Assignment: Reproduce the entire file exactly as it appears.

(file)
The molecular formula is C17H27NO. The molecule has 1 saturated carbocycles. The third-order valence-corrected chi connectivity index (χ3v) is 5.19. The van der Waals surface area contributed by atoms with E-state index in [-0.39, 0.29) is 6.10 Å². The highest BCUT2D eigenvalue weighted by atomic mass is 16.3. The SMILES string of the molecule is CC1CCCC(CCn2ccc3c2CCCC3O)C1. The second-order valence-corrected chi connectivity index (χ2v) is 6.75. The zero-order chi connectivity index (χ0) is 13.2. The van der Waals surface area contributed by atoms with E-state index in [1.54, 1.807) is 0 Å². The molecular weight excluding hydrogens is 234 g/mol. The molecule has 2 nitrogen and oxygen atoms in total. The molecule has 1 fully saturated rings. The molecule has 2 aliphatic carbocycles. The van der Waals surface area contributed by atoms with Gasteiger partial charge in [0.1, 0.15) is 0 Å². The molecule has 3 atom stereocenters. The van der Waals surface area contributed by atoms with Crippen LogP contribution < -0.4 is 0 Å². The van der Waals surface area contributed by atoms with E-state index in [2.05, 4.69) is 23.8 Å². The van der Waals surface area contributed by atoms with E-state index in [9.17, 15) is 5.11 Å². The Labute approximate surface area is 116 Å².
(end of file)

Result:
The molecular formula is C17H27NO. The molecule has 1 saturated carbocycles. The third-order valence-corrected chi connectivity index (χ3v) is 5.19. The van der Waals surface area contributed by atoms with E-state index in [-0.39, 0.29) is 6.10 Å². The highest BCUT2D eigenvalue weighted by atomic mass is 16.3. The SMILES string of the molecule is CC1CCCC(CCn2ccc3c2CCCC3O)C1. The second-order valence-corrected chi connectivity index (χ2v) is 6.75. The zero-order chi connectivity index (χ0) is 13.2. The van der Waals surface area contributed by atoms with E-state index in [1.54, 1.807) is 0 Å². The molecular weight excluding hydrogens is 234 g/mol. The molecule has 2 nitrogen and oxygen atoms in total. The molecule has 1 fully saturated rings. The molecule has 2 aliphatic carbocycles. The van der Waals surface area contributed by atoms with Gasteiger partial charge in [0.1, 0.15) is 0 Å². The molecule has 3 atom stereocenters. The van der Waals surface area contributed by atoms with Crippen LogP contribution < -0.4 is 0 Å². The van der Waals surface area contributed by atoms with E-state index in [2.05, 4.69) is 23.8 Å². The van der Waals surface area contributed by atoms with E-state index in [9.17, 15) is 5.11 Å². The Labute approximate surface area is 116 Å².